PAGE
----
My women’s fiction novel, My Last Love Story, was briefly self-published before it was picked up by a US publisher, one I had previously submitted to. It seemed as soon as I stopped trying to force open one door and stepped through another, the first door swung open on its own. And sometimes it happens that way, where one door leads to the other.

 

Both doors and paths have their pros and cons and, based on my experiences, I’m here to walk you through them.

 

The benefits of traditional publishing

With traditional publishing, your work must catch the eye of an agent or an editor—the gatekeepers—first and foremost. It’s not easy, but it’s achievable. You get an advance—that’s money upfront. You get access to a great editing, book designing, and book marketing team. You’re part of a publisher family. You get shelf space in brick and mortar book shops if you have a print contract. You are more likely to be reviewed by prestigious news outlets, get noticed by film developers, and win awards. Your book may be translated into multiple languages. And, because a team of industry professionals has deemed your book worth investing in, it’s easier to accrue respect for your work as a traditionally published author.

 

What to be aware of when considering traditional publishing

The challenges are plenty too. You may never get past the gatekeepers. You may never be happy about your advance or your royalties. You may not have a say in anything, from cover design to how it’s marketed or edited or where and how it’s promoted or published. You may have to man your own publicity anyway. Traditional publishing is a slow process; it takes anywhere from a few months (if you’re lucky) to two years to get a book on the stands. And this is after you’ve spent maybe a decade of your life trying to write that fabulous book, then get an agent, and then a contract. It will test your patience.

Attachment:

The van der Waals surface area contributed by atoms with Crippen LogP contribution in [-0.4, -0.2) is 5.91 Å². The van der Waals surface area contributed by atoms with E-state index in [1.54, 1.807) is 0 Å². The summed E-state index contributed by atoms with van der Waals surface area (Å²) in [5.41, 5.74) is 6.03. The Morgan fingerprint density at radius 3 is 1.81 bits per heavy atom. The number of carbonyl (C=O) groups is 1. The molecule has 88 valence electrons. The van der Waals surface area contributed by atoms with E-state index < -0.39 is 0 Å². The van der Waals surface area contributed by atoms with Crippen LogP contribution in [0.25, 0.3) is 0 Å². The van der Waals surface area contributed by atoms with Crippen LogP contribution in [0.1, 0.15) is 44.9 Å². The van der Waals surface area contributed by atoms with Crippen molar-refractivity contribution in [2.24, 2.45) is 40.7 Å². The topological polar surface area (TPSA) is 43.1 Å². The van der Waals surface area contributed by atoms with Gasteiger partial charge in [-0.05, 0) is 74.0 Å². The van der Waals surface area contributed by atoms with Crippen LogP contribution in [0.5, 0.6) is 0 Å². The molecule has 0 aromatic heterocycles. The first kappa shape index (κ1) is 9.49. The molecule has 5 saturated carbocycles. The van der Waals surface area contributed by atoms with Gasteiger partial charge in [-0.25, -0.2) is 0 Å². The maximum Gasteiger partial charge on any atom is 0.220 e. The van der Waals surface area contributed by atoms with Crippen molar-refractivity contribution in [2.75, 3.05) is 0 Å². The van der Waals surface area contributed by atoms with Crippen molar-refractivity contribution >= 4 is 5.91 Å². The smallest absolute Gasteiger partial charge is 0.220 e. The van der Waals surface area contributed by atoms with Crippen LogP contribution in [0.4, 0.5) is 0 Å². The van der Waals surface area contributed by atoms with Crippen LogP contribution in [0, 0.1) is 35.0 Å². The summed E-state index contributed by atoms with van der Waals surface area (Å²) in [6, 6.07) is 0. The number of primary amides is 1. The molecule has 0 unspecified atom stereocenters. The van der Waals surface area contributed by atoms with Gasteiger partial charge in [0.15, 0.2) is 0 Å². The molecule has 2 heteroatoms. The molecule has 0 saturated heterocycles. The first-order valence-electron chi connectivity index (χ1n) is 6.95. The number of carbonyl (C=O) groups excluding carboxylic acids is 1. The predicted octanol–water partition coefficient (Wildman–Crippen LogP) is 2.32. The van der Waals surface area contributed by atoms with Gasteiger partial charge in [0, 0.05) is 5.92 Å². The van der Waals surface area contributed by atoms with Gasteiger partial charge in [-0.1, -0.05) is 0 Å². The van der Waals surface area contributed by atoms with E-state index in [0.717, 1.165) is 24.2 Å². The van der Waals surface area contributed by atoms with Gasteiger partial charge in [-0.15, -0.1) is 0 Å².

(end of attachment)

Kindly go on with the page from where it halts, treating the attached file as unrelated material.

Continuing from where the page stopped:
And one more thing about traditional publishing…

The one thing that I learned the hard way about traditional publishing is that writers should never—unless they are lawyers themselves and understand contracts and fine print—sign with a publisher without a vetted agent at their backs. The bigger publishers won’t even accept un-agented submissions. A good agent finesses the best deal for the writer, making sure the writer retains as many rights as possible to their work. There are so many rights to play with—foreign language, movie, audio, international territory rights. A good agent will negotiate each point or clause in the contract to benefit the writer.

Now, how do you find a good agent? That too is a long, grueling process—hey! No one said publishing a book was easy. There are agent databases and blogs filled with knowledge and guidance about querying. Conferences are a great place to meet with and pitch to agents, as are online pitch sessions such as #PitMad on Twitter. The most important tip is to DO YOUR HOMEWORK.